This is the third disc in Hogwood's admirable symphonic cycle dedicated to the works of Niels Wilhelm Gade, most certainly a composer who has a gift for honest, well crafted melodies and a penchant for good tunes. I have already commented favourably on previous issues in this series and can safely say that the warm welcome accorded to those discs is extended here. Hogwood chooses to begin with the lovely 'Echoes of Ossian' overture that flows about in a most intriguing manner. The Third Symphony is one of Gade's most excitable works and it also gets off to an intriguing and energetic start in its First Movement. The A minor key is well adhered to and the Un poco lento tempo is very intriguingly drawn out by Hogwood and his Danish orchestra who play this music to the manner born. The lovely Andante sostenuto is also very well managed with a particular singing melody attributed to the strings, who play with dreamy charm in Hogwood's coaxing. In the Allegro assai moderato we have an impression of impish playfulness that is very much akin to Gade's own inventiveness. The Finale is typically sprightly and is indeed very energetic with the tempo changes also well negotiated by the conductor. The triumphant peroration at the end is almost hair-raising in its eminent sense of nationalism.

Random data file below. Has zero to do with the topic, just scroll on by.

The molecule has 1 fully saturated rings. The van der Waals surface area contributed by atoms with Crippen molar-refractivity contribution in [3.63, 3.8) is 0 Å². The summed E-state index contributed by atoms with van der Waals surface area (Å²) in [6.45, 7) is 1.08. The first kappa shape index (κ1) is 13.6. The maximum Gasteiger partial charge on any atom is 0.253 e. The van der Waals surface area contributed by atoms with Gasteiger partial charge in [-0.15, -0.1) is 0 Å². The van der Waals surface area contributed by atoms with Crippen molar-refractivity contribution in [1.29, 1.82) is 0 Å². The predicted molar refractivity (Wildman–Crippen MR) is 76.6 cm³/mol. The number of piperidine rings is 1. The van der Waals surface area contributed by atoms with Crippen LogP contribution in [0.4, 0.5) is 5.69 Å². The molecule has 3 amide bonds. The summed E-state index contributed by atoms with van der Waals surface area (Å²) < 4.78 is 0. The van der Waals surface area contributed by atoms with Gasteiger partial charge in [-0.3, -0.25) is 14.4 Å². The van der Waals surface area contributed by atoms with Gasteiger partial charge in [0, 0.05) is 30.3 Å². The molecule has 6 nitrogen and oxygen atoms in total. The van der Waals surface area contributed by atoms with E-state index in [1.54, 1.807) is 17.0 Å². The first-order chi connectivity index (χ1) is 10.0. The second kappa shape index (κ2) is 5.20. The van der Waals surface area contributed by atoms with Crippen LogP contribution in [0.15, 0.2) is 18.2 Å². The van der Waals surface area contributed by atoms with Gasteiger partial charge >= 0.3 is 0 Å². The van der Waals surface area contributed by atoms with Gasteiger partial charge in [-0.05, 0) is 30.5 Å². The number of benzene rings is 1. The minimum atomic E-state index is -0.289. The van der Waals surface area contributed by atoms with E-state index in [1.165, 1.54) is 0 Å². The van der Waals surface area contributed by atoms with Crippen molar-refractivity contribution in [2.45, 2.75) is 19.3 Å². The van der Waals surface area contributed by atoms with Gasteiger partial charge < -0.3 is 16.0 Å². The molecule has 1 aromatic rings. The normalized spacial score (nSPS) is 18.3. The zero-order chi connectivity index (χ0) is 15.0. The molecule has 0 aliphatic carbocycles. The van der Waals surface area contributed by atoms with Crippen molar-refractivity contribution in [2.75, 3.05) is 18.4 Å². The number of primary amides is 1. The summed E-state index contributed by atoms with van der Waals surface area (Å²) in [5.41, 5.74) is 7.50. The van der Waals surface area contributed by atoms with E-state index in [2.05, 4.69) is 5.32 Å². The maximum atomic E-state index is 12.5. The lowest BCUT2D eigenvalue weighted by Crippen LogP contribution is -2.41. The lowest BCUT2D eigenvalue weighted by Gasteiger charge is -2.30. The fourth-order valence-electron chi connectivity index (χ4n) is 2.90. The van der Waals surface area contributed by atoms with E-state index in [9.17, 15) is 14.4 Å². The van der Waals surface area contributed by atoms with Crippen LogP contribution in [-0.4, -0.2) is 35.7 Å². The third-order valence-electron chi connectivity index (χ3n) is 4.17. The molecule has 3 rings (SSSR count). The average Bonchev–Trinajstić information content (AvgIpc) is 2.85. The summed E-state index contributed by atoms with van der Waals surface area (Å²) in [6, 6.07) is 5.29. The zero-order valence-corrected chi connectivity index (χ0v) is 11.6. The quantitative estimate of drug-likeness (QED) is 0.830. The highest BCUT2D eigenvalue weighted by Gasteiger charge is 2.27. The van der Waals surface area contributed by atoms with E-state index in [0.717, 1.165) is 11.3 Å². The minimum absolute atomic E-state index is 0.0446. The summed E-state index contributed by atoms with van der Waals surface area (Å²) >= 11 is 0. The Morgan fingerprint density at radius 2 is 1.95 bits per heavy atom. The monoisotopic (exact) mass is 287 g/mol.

The intriguing supplement is provided in the shape of the première recording of the discarded first movement from the Third Symphony. This is a whole two minutes longer than its successor and is indeed very interesting hearing although I must confess that I found it slightly repetitive at times. The Sixth Symphony is in G minor and is also a deeply felt work that reveals a certain debt to Goldmark and Reinecke but is inimitably Gadesian in all respects. A trenchant First Movement is marked Andantino-Allegro molto vivace and Hogwood is superb in handling the transition between both parts of the score. The same goes for a deep and soul felt Andante sostenuto. The short scherzo marked Allegro moderato e energico is similarly 'Play of the Elves' touched whilst the splendidly rambunctious Finale is another debt to Berwald. I do believe that Hogwood and his Danish band are enjoying the music greatly.
As comparisons go, the previous Marco Polo cycle with Schönwandt and the same DRSO was quite fine but Chandos has the edge in sonics. Järvi and his Tapiola Sinfonietta on BIS are also a good bet but with the original presentation, copious notes and the informal vitality of performances, Christopher Hogwood is now definitely top of the pile as these works go. I look forward to the final disc in this outstanding series.
Copyright © 2002, Gerald Fenech